I found them at Next Eyewear on College Avenue in Oakland six or seven years ago. As I recall, I didn’t really need new glasses at the time and I was broke as usual, but when I tried them on, there was something so extraordinarily right about them, so me only better best self about them, that I whipped out my credit card with the justification: no one will deny me if I’m wearing these glasses…which actually more or less proved true, plus they generated an incredible amount of good will and conversation.

Literally hundreds of strangers, from all walks of life and of all races, thought enough of my glasses to stop me on the street or on the bus or in the spa locker room to compliment me about them. Society matrons. Homeless men. Hip baristas from coast to coast. These glasses helped me learn to graciously accept a compliment. I’d smile like I’d never heard it before, look the person in the eye, and offer a sincere thank you in return.

It’s hard to say what exactly made these glasses compelling to such a wide range of people. All I know about their origin is that they were French and one of a kind. There’s no label on the frames. I just sent the above photo to Next Eyewear hoping that someone there will recognize the designer.

The glasses were subtly spectacular. They did a slow burn. When they caught people’s attention, the design somehow made them look closer. The liquid green pattern, the not quite cat’s eye shape, and the flirty black rhinestones combined with the feng shui of my face in a mysterious way that compelled people to talk to me.

I’m not a particularly fashionable or put-together person and sometimes the compliments felt like compassion…like the people thought: damn that geeky girl got something right, let’s prop her up and celebrate.

These glasses let me walk into any room and know that even though I might not be the smartest or the prettiest or the best writer or the most patient mother, odds were I’d have the best glasses. I will miss that power.

R.I.P. Lucky Green Sweater

Looking through a folder of old digital photos this evening, I stumbled on this shot of Susan, Anne, and me celebrating the almost-sale of Searching for Mary Poppins and S’s and my 40th birthdays at Tabla in New York. I’m wearing the fabled lucky green sweater, which will soon be transformed into a keepsake felted something thanks to Kari of Chixon.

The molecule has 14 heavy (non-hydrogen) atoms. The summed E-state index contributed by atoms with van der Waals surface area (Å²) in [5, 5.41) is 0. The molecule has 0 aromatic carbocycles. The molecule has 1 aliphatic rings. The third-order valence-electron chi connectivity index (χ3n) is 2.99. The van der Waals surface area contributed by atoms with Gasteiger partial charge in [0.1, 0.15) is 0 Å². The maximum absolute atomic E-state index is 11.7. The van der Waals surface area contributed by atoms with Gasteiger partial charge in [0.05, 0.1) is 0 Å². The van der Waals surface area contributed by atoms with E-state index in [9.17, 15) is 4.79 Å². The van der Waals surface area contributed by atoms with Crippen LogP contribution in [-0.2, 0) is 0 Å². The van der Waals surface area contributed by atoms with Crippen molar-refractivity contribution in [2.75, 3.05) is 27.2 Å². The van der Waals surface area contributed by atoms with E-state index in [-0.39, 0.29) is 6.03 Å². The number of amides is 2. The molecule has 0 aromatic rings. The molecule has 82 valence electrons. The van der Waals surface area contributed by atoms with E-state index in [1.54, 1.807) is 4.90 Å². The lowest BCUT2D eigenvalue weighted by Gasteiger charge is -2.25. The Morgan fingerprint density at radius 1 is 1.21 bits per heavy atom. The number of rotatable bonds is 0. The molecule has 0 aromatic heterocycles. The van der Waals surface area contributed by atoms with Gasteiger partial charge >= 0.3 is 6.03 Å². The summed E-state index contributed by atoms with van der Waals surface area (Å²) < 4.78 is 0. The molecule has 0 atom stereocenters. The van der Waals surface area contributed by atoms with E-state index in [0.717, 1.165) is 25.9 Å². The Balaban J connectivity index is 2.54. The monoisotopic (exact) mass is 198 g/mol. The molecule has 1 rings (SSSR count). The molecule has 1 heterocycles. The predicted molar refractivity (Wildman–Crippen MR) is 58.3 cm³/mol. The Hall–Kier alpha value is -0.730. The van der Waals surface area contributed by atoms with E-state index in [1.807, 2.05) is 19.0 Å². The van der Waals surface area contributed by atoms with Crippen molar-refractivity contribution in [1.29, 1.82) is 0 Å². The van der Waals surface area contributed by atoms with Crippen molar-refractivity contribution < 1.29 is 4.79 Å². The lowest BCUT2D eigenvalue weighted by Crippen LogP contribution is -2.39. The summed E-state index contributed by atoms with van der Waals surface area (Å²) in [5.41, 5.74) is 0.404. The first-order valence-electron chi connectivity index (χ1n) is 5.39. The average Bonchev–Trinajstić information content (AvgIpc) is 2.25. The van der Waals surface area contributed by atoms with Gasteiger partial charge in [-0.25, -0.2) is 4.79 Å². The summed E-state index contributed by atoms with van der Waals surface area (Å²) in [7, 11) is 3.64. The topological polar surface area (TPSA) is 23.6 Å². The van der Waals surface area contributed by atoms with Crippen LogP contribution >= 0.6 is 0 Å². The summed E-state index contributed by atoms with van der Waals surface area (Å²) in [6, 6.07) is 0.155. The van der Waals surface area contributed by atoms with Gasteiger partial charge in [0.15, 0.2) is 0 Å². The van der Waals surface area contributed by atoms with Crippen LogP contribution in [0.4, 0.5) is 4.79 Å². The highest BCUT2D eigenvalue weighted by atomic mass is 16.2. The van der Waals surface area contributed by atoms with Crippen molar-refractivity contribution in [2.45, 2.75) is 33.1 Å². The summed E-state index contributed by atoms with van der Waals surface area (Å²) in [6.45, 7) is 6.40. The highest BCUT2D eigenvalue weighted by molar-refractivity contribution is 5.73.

Saskia Larraz Trunk Show at Allium Tonight


I’ve started hand-washing (or rather, machine-washing on the gentle cycle) my dry clean-only sweaters as a cost-savings measure…which is mostly working fine, except that doing so somehow ruined (shriveled up and shrank) my beloved lucky green Eileen Fisher sweater. I bought that sweater to sell the proposal for Searching for Mary Poppins (which linking the title just now, I see is currently selling used on Amazon for a penny…nice) and wore it in the Berkshires to all meetings at which there seemed to be anything important at stake. Now it’s gone and I need a new lucky talisman.

That’s my ever so reasonable and rational business justification for attending Saskia Larraz’s trunk show at Allium tonight in Great Barrington. Don’t you agree that this bracelet is the key to my professional future?

Aaron Neville Kicks Off Holiday Tour at Mahaiwe

Annalena and I went to the mall yesterday in search of a homecoming dance dress (alas, I’m not finding the winning Forever 21 strapless, black and gray-striped, silk bubble dress online to show you…14 year olds are the only creatures with any business wearing such a confection and junior rocks it). Anyway, it’s already Christmas at the mall. Normally, I abstain from holiday music until December 1st, but given the economy, I don’t begrudge the merchants for trying to stir up some early cheer.

I’m also making an exception to the no Christmas music before December 1st rule for Aaron Neville, who kicks off his Creole-spiced solo holiday tour on Friday, November 28st, 8pm at the Mahaiwe in Great Barrington. Backed by a quintet that features his brother Charles Neville on sax, Aaron’s show will focus on classics from his albums, Christmas Prayer and Soulful Christmas, alongside hits from throughout his five decades-long career. Click here for tickets.

I’m especially looking forward to hearing him sing songs from his recent album, Bring It on Home…The Soul Classics. Aaron says on his website, “These classic songs have been pumping blood to my heart from the first second I heard them. They’ve been a part of my life. Singing them, especially in the aftermath of Katrina, was a deeply spiritual experience. They helped me get through. They gave me hope. And for me, music has always been about hope.”